Taste: Lavender Iced Tea

Homemade lavender lemonade, swing top bottle and glasses[Image: Getty Images]
Iced tea has to be the quintessential American drink: It’s said to have gained popularity at the 1904 World’s Fair in St. Louis, where it gave visitors respite from the summer heat. Late June through August is also peak blooming season for lavender, and the aromatic and soothing herb pairs nicely with the relaxing and refreshing qualities of Chinese tea, says Brett Cramer, cofounder of online condiments pantry The Spice Lab.

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Adding fresh lavender flowers to steeping tea will impart flavor, but using the dried herb is easier and more accessible. “Make sure the dried lavender is food grade, and look for ‘super blue’ in the name,” advises Cramer. “If you see any thorns, then it is not a food-grade product.” The Spice Lab’s super blue lavender flowers hail from France, where they grow wild in the rocky soils of Provence.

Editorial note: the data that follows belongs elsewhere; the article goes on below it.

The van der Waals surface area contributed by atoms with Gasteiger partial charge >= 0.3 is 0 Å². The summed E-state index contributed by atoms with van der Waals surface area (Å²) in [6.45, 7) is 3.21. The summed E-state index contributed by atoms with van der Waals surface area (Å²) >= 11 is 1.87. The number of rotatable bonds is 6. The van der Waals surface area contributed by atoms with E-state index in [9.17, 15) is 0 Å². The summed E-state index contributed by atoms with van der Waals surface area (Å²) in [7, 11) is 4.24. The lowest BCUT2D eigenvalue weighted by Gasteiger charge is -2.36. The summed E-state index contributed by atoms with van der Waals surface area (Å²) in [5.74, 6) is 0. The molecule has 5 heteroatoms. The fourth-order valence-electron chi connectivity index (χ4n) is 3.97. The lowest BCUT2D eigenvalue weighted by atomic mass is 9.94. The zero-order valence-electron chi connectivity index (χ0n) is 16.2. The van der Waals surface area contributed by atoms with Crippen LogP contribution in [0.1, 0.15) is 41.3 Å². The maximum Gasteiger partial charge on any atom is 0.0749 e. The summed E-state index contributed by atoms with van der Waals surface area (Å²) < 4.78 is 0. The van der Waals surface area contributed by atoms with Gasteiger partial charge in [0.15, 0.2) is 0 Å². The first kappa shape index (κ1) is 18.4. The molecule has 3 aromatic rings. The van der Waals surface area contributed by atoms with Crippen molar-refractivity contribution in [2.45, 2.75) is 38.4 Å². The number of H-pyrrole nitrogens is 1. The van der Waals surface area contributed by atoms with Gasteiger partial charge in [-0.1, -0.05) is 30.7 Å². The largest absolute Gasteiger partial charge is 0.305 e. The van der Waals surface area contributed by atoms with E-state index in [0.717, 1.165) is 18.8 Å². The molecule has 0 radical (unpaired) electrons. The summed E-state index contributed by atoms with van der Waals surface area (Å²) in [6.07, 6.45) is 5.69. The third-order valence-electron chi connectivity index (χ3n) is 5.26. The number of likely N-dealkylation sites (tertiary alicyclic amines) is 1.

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As for the Chinese tea, Cramer recommends Keemun Panda No. 1—a popular black variety—or a green or oolong tea for less caffeine. It’s best to brew the tea on the same day you’ll be serving it; you can sweeten it by adding honey while the solution is hot, or leave that choice up to your guests. “Place stirring straws, a selection of natural sweeteners—like honey or agave—lemon slices and a pot of fresh lavender near the iced tea decanter for an attractive touch,” suggests Cramer.

Lavender Iced Tea

Yields 4 cups

tsp. dried lavender*
2 tsp. Chinese tea
2 slices lemon
3 cups water

Bring water to a boil. Add tea and lavender to a French press.** Pour in water and return the cover to the press, but do not push down. Allow to steep for at least five minutes, stirring once or twice. Push the plunger down and pour into a container. Refrigerate until cool, then serve over ice with a squeeze of lemon.

* If using fresh lavender, double the quantity.

** Alternatively, use a tea infuser or simply strain the tea after steeping.

– by Marina Kay

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